In response to:

The Millions We Failed to Save from the June 22, 2023 issue

To the Editors:

In “The Millions We Failed to Save” [NYR, June 22], Ruth Franklin’s otherwise excellent review of the documentary The US and the Holocaust, the author neglected to mention the American government’s official response to the Holocaust: the War Refugee Board (WRB). Following public pressure and urging from parts of his administration, Roosevelt signed an executive order in January 1944 announcing a new policy of the rescue and relief of Jews and other persecuted minorities and creating a new government agency tasked with this responsibility. Over the next seventeen months, the WRB staff—almost all young Treasury Department lawyers encouraged by Secretary Henry Morgenthau Jr.—saved tens of thousands and aided hundreds of thousands more. They streamlined humanitarian aid to Europe; launched a propaganda warfare campaign to call attention to the mass murder of European Jews; sent Swedish businessman Raoul Wallenberg to Budapest; launched ransom negotiations with Nazi officials; pressured neutral nations to protest the Nazis; opened a refugee camp in Oswego, New York; sent 300,000 food packages into concentration camps; and much, much more. Yehuda Bauer, historian emeritus at Yad Vashem, once wrote, “What made the WRB such a unique body is that it was officially permitted to break practically every important law of a nation at war in the name of outraged humanity.”

I commented in The US and the Holocaust that the War Refugee Board is often ignored because its existence complicates a too-simple narrative of American antisemitism and indifference. We must, of course, reflect upon the racist and antisemitic immigration laws and restrictions in place at the time, lament the nativism and xenophobia spouted by prominent Americans, and recognize how much more the United States could have done, particularly in the 1930s, when the threat was clear and mass escape was still possible. We must learn this history so we can do better, recognizing that today, as Franklin writes, the United States’ treatment of migrants is still often characterized by “unconscionable inhumanity.”

But we can simultaneously honor the activists who pushed for a commitment to rescue, the dedication of the WRB staff, and the unceasing work of Jewish and non-Jewish aid organizations, made up of thousands of Americans nationwide. The lifesaving work of the War Refugee Board can serve as a model and inspire humanitarian efforts today—but only if we heed that history, too.

Rebecca Erbelding
University Park, Maryland

To the Editors:

Ruth Franklin claims that during the Roosevelt era, “antisemitic, xenophobic, and racist” groups “used their political power to keep out immigrants perceived as undesirable, including Jews.” There were indeed many racist and antisemitic organizations in those days, but Franklin D. Roosevelt was president, not Father Charles Coughlin. It was FDR who decided immigration policy.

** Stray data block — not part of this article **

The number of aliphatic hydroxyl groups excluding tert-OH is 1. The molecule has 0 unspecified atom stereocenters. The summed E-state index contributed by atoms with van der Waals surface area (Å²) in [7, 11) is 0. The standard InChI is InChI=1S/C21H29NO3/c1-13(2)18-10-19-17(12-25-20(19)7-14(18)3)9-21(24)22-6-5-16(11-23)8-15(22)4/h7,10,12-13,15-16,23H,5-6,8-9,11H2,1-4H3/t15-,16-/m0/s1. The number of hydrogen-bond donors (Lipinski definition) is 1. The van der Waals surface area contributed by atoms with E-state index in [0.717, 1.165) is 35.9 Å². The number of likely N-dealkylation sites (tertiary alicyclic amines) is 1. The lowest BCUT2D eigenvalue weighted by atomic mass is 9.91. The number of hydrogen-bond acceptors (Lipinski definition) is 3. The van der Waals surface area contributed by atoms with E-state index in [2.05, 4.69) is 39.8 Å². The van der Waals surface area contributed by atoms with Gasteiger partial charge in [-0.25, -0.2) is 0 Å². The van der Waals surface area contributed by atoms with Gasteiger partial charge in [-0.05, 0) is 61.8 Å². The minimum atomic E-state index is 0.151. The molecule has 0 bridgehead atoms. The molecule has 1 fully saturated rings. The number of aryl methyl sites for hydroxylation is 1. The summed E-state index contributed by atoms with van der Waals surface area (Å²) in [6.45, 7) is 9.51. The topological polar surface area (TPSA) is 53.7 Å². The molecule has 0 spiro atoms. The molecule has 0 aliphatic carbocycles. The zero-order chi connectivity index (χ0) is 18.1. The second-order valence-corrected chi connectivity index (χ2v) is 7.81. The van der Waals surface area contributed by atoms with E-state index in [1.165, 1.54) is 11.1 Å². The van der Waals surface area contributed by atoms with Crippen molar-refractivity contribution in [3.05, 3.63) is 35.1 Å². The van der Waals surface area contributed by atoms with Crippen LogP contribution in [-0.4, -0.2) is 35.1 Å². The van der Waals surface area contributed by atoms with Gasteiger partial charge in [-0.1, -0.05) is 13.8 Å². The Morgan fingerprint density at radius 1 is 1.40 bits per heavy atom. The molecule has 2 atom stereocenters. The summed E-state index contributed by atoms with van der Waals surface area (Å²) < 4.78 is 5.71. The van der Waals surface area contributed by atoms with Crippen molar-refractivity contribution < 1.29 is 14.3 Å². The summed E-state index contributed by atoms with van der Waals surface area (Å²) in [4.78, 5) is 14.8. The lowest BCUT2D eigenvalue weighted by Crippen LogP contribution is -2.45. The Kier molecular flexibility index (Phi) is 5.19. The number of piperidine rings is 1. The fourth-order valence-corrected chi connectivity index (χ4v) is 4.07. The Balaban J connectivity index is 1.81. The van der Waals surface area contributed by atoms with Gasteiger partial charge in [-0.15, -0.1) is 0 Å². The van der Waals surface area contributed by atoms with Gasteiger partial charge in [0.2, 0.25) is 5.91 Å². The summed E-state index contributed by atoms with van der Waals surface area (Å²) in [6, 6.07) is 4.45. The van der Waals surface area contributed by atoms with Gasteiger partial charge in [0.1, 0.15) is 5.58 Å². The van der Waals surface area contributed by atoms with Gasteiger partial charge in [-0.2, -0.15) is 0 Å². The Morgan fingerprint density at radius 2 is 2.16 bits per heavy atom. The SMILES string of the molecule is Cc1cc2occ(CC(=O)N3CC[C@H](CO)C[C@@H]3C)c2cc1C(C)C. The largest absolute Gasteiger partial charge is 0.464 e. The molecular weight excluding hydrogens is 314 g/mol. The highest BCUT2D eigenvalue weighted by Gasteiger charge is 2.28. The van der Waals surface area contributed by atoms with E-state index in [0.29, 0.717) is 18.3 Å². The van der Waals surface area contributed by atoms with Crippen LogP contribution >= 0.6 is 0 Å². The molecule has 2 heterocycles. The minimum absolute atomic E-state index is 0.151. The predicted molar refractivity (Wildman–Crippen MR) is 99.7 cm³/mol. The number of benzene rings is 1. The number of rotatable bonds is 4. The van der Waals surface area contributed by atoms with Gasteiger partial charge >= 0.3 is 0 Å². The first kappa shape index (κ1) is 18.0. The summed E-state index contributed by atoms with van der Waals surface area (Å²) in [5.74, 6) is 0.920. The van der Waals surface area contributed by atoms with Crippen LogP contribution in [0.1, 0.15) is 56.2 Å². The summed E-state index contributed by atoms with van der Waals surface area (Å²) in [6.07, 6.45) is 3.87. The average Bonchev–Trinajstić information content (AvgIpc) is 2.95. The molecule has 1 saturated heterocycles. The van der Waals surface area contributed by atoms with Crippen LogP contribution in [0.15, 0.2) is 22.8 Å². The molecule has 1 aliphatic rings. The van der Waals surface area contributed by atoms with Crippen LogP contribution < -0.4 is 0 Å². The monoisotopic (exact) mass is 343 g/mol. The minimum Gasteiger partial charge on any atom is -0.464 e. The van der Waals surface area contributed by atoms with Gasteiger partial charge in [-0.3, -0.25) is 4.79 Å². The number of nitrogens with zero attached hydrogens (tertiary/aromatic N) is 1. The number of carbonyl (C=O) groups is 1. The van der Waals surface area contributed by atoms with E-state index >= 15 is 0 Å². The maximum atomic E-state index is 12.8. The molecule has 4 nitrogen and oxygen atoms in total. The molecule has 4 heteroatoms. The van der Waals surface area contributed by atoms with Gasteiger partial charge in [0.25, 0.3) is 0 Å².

FDR inherited a restrictive immigration system and made it much harsher by suppressing refugee immigration far below what the law permitted. Extra requirements and bureaucratic obstacles were used to discourage and disqualify visa applicants. The annual quota for immigrants from Germany was approximately 26,000. But that quota was filled in only one year out of Roosevelt’s twelve years in office, and in most of those years it was less than 25 percent filled.

Even during the one year the German quota was filled, 1939, there were ways Roosevelt could have aided Jewish refugees. The governor and legislative assembly of the US Virgin Islands offered to take in Jewish refugees; when the infamous refugee ship St. Louis sought haven in May 1939, Roosevelt could have let the passengers stay temporarily in the Virgin Islands. Instead, he chose to turn them away.

To make matters worse, in June 1941 the Roosevelt administration adopted a policy of rejecting all visa applicants who had close relatives in German-occupied territory. The new edict affected significant numbers of European Jews.

Altogether, more than 190,000 quota places from Germany (and, later, Axis-occupied countries) were never used. That’s 190,000 lives that could have been saved—quietly, within the existing quota laws, without any public controversy or quarrels with Congress.

It is also important to distinguish between public opinion in the 1930s and the 1940s. In the 1930s, during the Great Depression, most Americans opposed admitting refugees. But public opinion shifted dramatically once it was clear the Allies would win the war. An April 1944 Gallup poll—commissioned by the White House—found 70 percent of Americans supported giving “temporary protection and refuge” in the US to “those people in Europe who have been persecuted by the Nazis.”

That poll was taken more than a year before the end of the war. It was late, but not too late, to rescue a significant number of Jewish refugees by granting them temporary haven. Sadly, President Roosevelt accepted just one token group of 982 refugees. The president who presented himself as the champion of “the forgotten man” chose to turn away from one of history’s most compelling moral challenges.

Rafael Medoff
David S. Wyman Institute for Holocaust Studies
Washington, D.C.